Yesterday, I wrote on how small choices can impact long-term goals. Today, I want to share 4 simple daily actions I have been practicing. These small actions not only make a big difference in relationships but it also sets the mood for the day. Dr. Currie’s article addresses marriages but these simple actions can work in other relationships.
Making the Moments Matter Each Day by Dr. Dave Currie
“Have you ever heard it said, ‘Little things go a long way’?
It’s true. What is said and done in even a few seconds can radically change your life. Moments matter even more in a marriage. Words can kill or words can bring life – all in a flash. The choices you make in a moment can draw you closer to your mate or create distance. A few words can proclaim a welcome or drive in a wedge. It’s up to you.
Every day there are reoccurring events that we all could capitalize on. These are moments that will really matter with your mate. The better you handle these times, the stronger your connection. The more you make of these minutes, the deeper your friendship will be. This is how love grows.
Let’s look at four times every day when there’s a great chance to connect with your spouse. Used well, they will set the tone for the day and be at the heart of creating a satisfying and lasting marriage. These four moments are: Good Morning, Goodbye, Hello and Good Night. They are the first and last moments of the daily interchange in your lives. And yet they are consistent opportunities that most of us miss.
Maximize the ‘Good Morning’ moment
At the first sign of life, you can set the tone for the day. If your mate is awake, pull him or her close. Say nothing at first; just be in each other’s arms. Think through your first words. Be intentional with your commitment to love.
Even if your mate is still sleeping, let your first gestures be acts of kindness. Leave tracks of love: Turn on the coffee, or put toothpaste on your spouse’s toothbrush. Try leaving short notes on the counter, dresser or mirror.
Also, work hard to start the day without negative, critical words. Remember that each day is a fresh start to love better.
What if your spouse is still sleeping when you leave? Is it more loving to kiss your spouse goodbye and risk waking him or her or to leave quietly and not disturb your spouse’s sleep? The answer is to let your spouse make this call. Ask.
Maintain a ‘Goodbye’ routine
At some point each day, you will go your separate ways. Your spouse’s departure needs to take precedence over other things, at least for a few minutes. No matter who is heading out first, establish a goodbye routine. Since my sweetheart is vertically challenged, we meet at the steps by the front door so our farewell kiss and hug will be face-to-face.
Whether you ask questions about the day or offer a word of encouragement, use the moment to wrap your love around the heart of your mate. This closeness will provide strength for the day and an anchor that will draw your spouse back to you.
Tell the kids what you are doing: “I’ll be right back. I want to say goodbye to your father.” It’s great modelling.
Try a 10-second hug – actually count in your head if necessary. Linger for a bit, let your arms say, “I am here for you.”
Research shows that kissing your mate goodbye as you leave causes you to live on average five years longer and have a higher standard of living. So, stop what you are doing, embrace, kiss, and make your last words good words.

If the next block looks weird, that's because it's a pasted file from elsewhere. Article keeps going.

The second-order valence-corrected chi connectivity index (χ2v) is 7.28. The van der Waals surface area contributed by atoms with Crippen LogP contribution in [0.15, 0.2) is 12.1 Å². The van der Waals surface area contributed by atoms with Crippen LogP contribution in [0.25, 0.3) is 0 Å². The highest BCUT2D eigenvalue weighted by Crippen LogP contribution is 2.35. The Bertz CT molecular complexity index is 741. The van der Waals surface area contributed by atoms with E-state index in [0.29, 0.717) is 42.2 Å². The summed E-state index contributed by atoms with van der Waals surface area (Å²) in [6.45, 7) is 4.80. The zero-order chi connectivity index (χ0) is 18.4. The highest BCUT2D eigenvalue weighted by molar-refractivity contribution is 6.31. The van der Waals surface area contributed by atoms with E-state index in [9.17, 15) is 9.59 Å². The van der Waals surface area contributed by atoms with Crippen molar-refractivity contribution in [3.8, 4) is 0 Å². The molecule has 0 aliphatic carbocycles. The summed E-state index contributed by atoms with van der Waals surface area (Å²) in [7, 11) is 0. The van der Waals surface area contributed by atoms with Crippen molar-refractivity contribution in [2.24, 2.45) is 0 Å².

Magnify the reunion ‘Hello’
At some point, you will reconnect again. At this time, both of you should think, “My spouse is my priority.” It is just as much the responsibility of the one coming in the door as it is the one already inside. Both need to lay down the issues of the day for the reunion. Welcome each other warmly. Be as upbeat as possible for these first few minutes. Your actions are saying, “It’s good to see you. I missed you.”
You need to discuss the hurdles of the day – but this is not the time. Debrief your days your way … and remember to show interest in your spouse’s day. But share these events in bit-sized chunks during your evening.
My babe has started to hurry to the door when I announce, “I’m home,” and the smiles, the teasing and the laughter begin. We hug and kiss like we are meeting at the airport.
One friend said, “I don’t want the dogs to be happier to see him than I am.” Without fail, she stops what she is doing to run and embrace and kiss her man. He says that coming home is the best part of his day. No kidding.
Master the ‘Good Night’ finale
It’s time to turn out the lights for the day. Make this moment count too. Try to go to bed together as part of your attempt to stay connected. Even if one of you is a night owl, aim at going to bed at the same time at least five nights of the week. If one feels the need to go to bed earlier, that spouse should initiate the closure of the day. If one wants to stay up beyond the usual time, that spouse should stop what he or she is doing to say good night and connect appropriately.
Donalyn and I have made it a practice to pray together every night. Braiding God into our lives has kept our marriage strong. Our finale always includes saying, “Good night,” saying, “I love you” and a kiss (well, sometimes more too).
You’ll never regret putting your marriage and family first, especially in the moments that matter.”
For more information: www.DoingFamilyRight.com